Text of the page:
I'm sure you helped a lot of people who weren't using the game as crack.

Here's another pile of bricks: There are better girls.

Anonymous said...

WoW is designed for the addicts. I was a true casual gamer in that I played 4-6 hours a week... took me a year to reach level 60. I quit shortly after attaining lvl 60 because the only way to advance after that was to invest huge amounts of time, something I was not prepared to do.

Good to hear that you kicked the habit.

Anonymous said...

Almost lost my wife and three kids to wow... Amen you found way to "hearthstone" out of the game.

Anonymous said...


Anonymous said...

Best description about the problems with WoW I've seen. Nice write-up!

Anonymous said...

Shitty people are going to be shitty people, no matter what the outlet. People with addictive personalities are going to get addicted to WoW. It's not WoW's fault, it's the fault of the person playing. I know plenty of people who have fun playing the game and don't feel obligated to adhere to a hardcore raiding schedule and who don't have rampant social problems with friends and family (myself included). I bet WoW isn't the only area of your life (and the people you talk about in your post) where you show obsessive or otherwise anti-social behavior. Quit trying to find a scapegoat and deal with your problems one on one.

Yeager said...


I'm not sure he ever looked for a scapegoat. This is about admitting a problem.

And just because it's the addict's fault for buying heroin doesn't change the fact that the guy who sold it to him is a jerk.

Anonymous said...

Excellent blog! One of my friends put it right one day as we were playing wow. We checked our /played, it was around 20 odd days each... He then said: "Imagine if we had spent that time at the gym (480 hours) about 2 hours a day for a year, imagine how buff we would be??" LOL it was so true, that statement I will always remember any time I get tempted to re-load WoW and reactivate my account. Again Excellent Post!! Hope all will go well for you as you are re-integrated back to the real world ;)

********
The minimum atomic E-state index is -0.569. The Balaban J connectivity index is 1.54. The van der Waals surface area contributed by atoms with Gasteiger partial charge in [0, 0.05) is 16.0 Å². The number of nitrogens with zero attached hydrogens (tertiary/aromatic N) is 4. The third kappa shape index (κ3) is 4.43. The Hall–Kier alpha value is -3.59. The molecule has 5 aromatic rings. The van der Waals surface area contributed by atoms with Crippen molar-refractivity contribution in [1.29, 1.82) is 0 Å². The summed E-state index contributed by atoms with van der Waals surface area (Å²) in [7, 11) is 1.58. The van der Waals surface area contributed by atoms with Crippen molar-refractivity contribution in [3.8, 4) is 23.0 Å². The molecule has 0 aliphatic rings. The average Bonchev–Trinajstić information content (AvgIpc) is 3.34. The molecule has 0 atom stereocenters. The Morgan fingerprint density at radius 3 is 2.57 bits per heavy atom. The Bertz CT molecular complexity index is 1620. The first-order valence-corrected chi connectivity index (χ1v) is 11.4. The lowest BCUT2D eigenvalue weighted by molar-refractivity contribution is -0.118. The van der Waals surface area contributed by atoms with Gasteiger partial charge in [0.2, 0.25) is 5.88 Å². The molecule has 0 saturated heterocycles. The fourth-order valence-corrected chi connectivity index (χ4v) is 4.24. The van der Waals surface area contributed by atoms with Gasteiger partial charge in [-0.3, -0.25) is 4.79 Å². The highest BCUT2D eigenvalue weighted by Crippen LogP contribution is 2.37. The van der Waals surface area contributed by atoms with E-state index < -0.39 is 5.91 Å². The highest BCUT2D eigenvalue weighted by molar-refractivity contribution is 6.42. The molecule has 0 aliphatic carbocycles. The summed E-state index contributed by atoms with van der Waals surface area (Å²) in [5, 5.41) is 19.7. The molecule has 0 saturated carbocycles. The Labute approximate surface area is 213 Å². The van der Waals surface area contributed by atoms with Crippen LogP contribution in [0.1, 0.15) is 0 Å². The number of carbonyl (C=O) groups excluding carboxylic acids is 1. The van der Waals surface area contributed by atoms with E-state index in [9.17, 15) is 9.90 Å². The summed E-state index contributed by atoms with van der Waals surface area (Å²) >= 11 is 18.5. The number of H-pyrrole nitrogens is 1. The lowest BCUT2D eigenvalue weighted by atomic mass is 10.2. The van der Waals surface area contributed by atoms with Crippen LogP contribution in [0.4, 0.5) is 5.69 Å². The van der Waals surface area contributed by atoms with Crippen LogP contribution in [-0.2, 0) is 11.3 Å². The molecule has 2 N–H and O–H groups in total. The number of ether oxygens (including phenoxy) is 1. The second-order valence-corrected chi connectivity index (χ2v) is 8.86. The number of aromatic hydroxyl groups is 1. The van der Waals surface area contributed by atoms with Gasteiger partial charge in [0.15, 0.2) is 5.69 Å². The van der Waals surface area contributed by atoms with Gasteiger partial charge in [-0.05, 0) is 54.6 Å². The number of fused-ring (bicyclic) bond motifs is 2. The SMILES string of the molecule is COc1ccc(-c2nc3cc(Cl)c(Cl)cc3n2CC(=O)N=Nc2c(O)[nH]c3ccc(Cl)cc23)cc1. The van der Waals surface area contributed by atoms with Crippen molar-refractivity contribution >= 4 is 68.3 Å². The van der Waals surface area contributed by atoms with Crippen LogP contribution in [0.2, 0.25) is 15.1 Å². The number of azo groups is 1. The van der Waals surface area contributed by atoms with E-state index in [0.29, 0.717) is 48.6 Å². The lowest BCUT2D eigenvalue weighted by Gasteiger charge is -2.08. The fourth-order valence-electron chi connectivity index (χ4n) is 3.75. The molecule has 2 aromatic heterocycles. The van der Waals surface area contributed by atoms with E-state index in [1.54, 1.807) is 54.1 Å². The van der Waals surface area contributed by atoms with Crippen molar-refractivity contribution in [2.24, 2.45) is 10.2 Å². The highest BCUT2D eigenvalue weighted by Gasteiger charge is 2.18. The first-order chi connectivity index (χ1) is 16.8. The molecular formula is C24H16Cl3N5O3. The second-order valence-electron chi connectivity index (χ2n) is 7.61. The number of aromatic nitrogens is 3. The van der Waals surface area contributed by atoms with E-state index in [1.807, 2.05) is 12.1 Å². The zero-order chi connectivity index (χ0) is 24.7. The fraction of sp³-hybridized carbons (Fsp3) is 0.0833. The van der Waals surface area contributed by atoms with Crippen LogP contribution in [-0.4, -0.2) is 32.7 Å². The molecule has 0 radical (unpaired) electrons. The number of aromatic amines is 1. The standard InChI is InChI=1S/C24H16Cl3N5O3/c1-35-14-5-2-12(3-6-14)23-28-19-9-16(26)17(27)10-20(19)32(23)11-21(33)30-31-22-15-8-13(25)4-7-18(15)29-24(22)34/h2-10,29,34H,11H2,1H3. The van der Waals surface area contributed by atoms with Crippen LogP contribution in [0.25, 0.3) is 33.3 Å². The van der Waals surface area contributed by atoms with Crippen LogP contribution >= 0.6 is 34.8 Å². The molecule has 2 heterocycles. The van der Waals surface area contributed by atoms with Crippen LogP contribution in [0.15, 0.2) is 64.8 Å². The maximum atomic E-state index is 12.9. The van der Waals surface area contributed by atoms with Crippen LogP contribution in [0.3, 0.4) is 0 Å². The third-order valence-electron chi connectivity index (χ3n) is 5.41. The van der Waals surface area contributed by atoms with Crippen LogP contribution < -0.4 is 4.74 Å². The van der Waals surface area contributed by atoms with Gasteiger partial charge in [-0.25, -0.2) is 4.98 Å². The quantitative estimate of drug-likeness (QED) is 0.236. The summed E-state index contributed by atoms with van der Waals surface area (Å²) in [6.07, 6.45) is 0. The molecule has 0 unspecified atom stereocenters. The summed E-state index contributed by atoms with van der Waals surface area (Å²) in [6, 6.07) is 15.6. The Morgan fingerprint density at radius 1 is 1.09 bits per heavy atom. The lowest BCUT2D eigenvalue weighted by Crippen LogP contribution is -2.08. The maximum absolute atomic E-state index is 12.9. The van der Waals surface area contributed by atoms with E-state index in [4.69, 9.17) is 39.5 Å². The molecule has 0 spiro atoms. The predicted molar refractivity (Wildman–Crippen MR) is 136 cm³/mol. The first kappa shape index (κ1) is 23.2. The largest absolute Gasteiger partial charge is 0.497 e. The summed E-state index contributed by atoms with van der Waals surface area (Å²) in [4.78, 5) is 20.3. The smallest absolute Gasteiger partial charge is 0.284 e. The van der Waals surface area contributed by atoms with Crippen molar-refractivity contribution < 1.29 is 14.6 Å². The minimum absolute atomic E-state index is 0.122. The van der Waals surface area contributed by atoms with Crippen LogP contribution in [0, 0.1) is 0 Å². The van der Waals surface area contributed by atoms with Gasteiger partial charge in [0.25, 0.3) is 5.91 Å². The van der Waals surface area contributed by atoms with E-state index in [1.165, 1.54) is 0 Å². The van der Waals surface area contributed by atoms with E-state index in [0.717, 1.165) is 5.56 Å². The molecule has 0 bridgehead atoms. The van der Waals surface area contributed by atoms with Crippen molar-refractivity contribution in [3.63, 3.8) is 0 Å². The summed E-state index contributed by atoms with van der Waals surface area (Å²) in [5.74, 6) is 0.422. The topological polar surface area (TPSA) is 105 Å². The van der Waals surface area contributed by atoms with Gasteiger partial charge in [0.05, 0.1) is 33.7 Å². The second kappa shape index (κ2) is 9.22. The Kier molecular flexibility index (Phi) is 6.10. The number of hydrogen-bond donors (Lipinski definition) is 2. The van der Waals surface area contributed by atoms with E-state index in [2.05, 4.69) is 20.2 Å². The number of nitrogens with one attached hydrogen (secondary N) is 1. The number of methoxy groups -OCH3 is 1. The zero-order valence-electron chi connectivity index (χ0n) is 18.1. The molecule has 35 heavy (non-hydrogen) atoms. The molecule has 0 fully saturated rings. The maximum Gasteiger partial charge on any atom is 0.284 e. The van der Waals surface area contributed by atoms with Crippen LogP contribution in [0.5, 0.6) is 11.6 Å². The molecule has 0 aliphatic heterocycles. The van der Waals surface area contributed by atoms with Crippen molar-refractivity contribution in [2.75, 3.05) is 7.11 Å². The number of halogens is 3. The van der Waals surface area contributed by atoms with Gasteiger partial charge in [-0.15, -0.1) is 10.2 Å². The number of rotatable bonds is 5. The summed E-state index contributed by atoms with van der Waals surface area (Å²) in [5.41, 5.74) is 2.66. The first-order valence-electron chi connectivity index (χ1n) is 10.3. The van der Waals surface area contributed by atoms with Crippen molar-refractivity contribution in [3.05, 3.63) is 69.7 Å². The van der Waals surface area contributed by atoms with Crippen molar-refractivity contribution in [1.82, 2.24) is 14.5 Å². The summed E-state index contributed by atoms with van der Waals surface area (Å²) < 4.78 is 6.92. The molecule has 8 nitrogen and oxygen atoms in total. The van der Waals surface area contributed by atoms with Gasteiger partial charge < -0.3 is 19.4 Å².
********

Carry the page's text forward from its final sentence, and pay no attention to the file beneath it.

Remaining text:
Anonymous said...

I can only say that this addiction is caused by peole themselves. They just need to learn a little self control. Personally I play they game quite a bit, but I don't let it interfere with real life things, such as lifting weights.

It's all just people who can not control themselves, and can't make the realization that real life is more important. Blaming a game or the creators of a game for YOU not stopping to deal with real life, is just childish.

People need to realize that they CAN turn off the game. There is NOTHING but themsleves holding themselves in the seat in front of the computer.

Anonymous said...

I remember when I use to bag on my buddies for playing Evercrack. I swore up and down that they were crazy for playing some pixilated piece of game for years that not only did they have to buy to play, but that they had to keep paying for to keep on playing! After all, if I wanted to pretend I was someone else I didn't have to go far. I was queen of the "roll your 20 for initia- get your coke off my clipboard" table topping.

Shortly thereafter my marriage took a direct hit from a Medal of Honor clan. Great friends, great people, if I could just get my spouse off the keyboard. That was his life, so it was mine.